He didn't last long in France. But then he didn't last that long in any one particular place, as he and Fainlight were forever on the move, finding cheaper places to stay and meeting new friends. The only constant was reading and writing, and in 1959 Sillitoe finally hit gold with Saturday Night, Sunday Morning. He found it slightly odd to find himself lumped in with the Angry Young Men group of writers as he'd spent most of the previous nine years sunning himself abroad, but otherwise fame left him somewhat unfazed.
"I was doing what I wanted," he insists, "and nothing was going to get in the way of that. A Hollywood studio offered me £50,000 to write a film script after the success of The Loneliness of the Long Distance Runner, and I thought about it for a bit and then told them to fuck off. I even moved to Tangiers when the film came out as I didn't want to get caught up in all the hype."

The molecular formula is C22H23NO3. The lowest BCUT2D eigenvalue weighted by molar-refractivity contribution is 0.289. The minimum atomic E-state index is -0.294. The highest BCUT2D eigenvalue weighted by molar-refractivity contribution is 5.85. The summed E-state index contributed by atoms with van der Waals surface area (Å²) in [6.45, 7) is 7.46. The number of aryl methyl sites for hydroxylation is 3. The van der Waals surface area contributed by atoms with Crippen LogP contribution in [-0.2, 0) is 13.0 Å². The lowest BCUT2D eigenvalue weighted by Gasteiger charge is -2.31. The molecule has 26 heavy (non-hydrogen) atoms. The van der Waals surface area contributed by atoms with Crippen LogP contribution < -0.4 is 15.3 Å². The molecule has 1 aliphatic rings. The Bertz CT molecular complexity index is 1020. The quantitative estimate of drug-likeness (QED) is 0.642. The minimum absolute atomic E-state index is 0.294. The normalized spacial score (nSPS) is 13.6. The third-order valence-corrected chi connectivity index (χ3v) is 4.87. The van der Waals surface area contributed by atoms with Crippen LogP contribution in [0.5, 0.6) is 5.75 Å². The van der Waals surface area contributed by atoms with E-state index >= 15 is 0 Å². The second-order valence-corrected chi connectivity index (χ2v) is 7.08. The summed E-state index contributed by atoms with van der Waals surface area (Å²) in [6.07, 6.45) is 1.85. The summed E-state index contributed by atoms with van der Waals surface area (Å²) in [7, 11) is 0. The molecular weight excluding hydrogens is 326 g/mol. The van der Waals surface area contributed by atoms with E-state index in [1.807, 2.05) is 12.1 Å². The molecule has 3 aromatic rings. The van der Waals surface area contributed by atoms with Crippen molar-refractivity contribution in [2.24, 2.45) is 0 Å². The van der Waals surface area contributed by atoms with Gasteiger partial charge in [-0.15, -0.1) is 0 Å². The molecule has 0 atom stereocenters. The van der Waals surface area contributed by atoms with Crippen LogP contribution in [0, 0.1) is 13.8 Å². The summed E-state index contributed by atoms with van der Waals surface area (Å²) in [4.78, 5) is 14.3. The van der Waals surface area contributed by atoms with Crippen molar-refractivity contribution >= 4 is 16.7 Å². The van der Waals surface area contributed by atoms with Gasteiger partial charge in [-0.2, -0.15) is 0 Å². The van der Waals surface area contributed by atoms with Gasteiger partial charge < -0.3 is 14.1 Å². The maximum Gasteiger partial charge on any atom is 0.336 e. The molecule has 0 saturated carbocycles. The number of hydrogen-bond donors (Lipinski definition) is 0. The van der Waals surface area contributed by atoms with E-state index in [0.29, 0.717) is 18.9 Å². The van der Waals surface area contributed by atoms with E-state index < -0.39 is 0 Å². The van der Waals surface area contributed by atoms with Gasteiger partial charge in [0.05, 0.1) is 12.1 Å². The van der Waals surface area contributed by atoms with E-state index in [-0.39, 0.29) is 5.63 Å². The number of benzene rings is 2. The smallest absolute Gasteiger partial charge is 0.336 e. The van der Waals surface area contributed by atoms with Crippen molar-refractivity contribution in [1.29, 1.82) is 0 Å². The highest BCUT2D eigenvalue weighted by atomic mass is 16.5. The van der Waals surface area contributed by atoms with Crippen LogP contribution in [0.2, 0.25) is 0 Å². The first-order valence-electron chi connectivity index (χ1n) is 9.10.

Sillitoe has been writing and moving with the same restless energy ever since. And there's little sign of him letting up. So what final piece of advice would he offer wannabe writers? He thinks for a moment. "Make as much time for yourself as you can," he says eventually. "Go on the dole, pretend to go off sick from work, steal or borrow off of your parents; anything that will buy you time."
"I'm not sure we can suggest that kind of thing in the Guardian," I reply.
"OK," he demurs. "Then just tell them to use their imagination."
It sounds as good a place to start as any. And to end.
Job: Writer, guest lecturer, Ruskin College
Selected books: Saturday Night, Sunday Morning; The Loneliness of the Long Distance Runner; A Man of His Time
Likes: taking Morse code, reading
Dislikes: present Labour government. 'I've voted Labour all my life but I couldn't bring myself to do so this time. They are incompetent and want too much control. I abstained instead.'
Married with two children
(CBTR thanks to Mathew Clayton)